If you're looking for maximum speed and reliability, there are premium VPNs such as VikingVPN that are several times more expensive than PIA but can also saturate just about any consumer-grade internet speeds.
At all costs, avoid VPN providers from China. There are a number of VPNs that have NA shell companies but are really owned out of China. They tend to be very unreliable and often refuse refunds.
I've been using AstrillVPN for half a year now, previously used ProtonVPN, VikingVPN and IronSocket (whichever one I could find a coupon for over on /r/vpncoupons). Now that I live in China, Astrill is the only one that remains useful over time; all the others get shut down occasionally and don't add new servers.
I will also always buy a local SIM and avoid wifi as best as I can; online banking will be done exclusively on my phone (usually still through a VPN).
Internet cafes are a big no-go for me.
This is why warrant canaries are almost useless for VPN providers. Canaries are only useful for institutions that can't be closed down (Libraries) or if the company's admin team might be arrested and replaced.
Warrant canaries for VPN providers are based on the same trust as no logging policies. You have to trust the company is on the up and up to trip the warrant canary, and basically bankrupt the company in the process. If a company is willing to do that, then they should be willing to just shut the whole operation down like Lavabit. A NSL comes with a gag order, not a "lie to everyone order".
What I am seeing here, is people believing VikingVPN to be honest enough to trip their canary, but not being honest when they say it was a mistake and restored the canary.
Hello everyone, I would like a recommondation(?) of a vpn. I prefer to have a dedicated IP, so netflix is able to stream and there is less chance of a DDOS of downed server. I would also like to support a company that support privacy causes. And a company that has a clear, easy to use UI and app for android.
I currently doubt between BlackVPN (charity and looks), VikingVPN (charity, looks), NordVPN (juristriction, looks) and TorGuard (cheap). While security has no priority since I'm also searching for an antivirus (probably BitDefender), I won't mind secure servers. Privacy is of great importance, even though I use google accounts and my real name for netflix. I'm mostly protecting myself from people who don't need to know what I do all the time ie the government.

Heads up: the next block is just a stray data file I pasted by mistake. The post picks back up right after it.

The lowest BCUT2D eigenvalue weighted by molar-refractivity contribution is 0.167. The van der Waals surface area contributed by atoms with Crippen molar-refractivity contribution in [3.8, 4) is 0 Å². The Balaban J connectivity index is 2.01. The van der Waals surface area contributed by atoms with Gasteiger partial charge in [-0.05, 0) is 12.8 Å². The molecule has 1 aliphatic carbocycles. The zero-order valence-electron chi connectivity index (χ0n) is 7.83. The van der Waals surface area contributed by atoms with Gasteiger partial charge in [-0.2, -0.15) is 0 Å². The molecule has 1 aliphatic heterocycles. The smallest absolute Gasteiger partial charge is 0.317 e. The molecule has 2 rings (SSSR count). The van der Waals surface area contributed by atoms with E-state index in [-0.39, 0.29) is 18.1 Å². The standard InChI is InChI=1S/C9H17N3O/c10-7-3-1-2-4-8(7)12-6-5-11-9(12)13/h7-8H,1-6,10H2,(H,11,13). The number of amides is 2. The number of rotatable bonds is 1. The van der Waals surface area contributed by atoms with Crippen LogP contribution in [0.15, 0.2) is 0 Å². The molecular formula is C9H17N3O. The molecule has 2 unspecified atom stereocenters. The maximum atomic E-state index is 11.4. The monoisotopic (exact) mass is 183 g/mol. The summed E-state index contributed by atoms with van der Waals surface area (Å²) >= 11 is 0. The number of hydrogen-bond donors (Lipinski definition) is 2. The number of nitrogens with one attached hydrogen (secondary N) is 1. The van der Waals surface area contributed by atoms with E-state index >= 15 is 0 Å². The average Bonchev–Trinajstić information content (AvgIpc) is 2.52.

PS. Speed is not essential but appreciated. Am in the Netherlands, so dedicated IP must preferably be in US. Regular privacy IP preferably in the Netherlands. Money is no issue, as long as the product is right.
Only VPN I have stuck with is VikingVPN after trying around ten of them.
I have it set up on my router so anyone who connects to wifi at my residence is protected by vpn.
Viking is more money than most of the others that I tried/subscribed to but its so much faster that it's really worth the extra money.
I'm not affiliated with Viking in any way other than being a customer.
Hey! Newbie VPN guy here. I'm want to select a VPN that can give me a security layer while using Public Wi-Fi and mobile data. I use my mobile a lot due to business reasons, so OpenVPN support is a must. I checked the comparison chart and it seems that VikingVPN is a good option. I also found the GenerousVPN service which seems interesting so I'm testing their free lite service. Any good recommendations?
Hi guys- I'm interested using VPN for my home via router and for iOS devices. VikingVPN is what I'm leaning towards, however, the price is nearly double or more annually compared to a few others I'm considering.
I've used the VPN Comparison Chart, yet I'm still undecided. Is VikingVPN truly worth double the annual cost or is a mid tier option a better choice? My need is anonymity and speed. Thanks.
Depends, does that cloud have end to end encryption? How well do they treat privacy. Check out ProtonMail, DuckDuckGo, a good VPN (, Mullvad, VikingVPN), Tutanota, SpyderOak, and Mega. You could host your own stuff on an old computer with YuNohost, this reduces security, increases privacy, although if you have no security there goes your privacy.
I wouldn't trust them. Anyone letting users use PPTP and still saying they are secure losses my trust. With that many locations for that price they are just using throwaway VPS, not dedicated servers. They use a lot of snake oil type language on their site, seems sketchy. Most kill switches and stuff like that seem to not work perfect, I am sceptical about that. I also recommend Mullvad, IVPN, and VikingVPN.
I did not say 2 or 3 at any point.
You continue to pretend that my other points do not exist.
You seem to be taking my request for legitimate comments very personally. I have no idea why you are so hostile.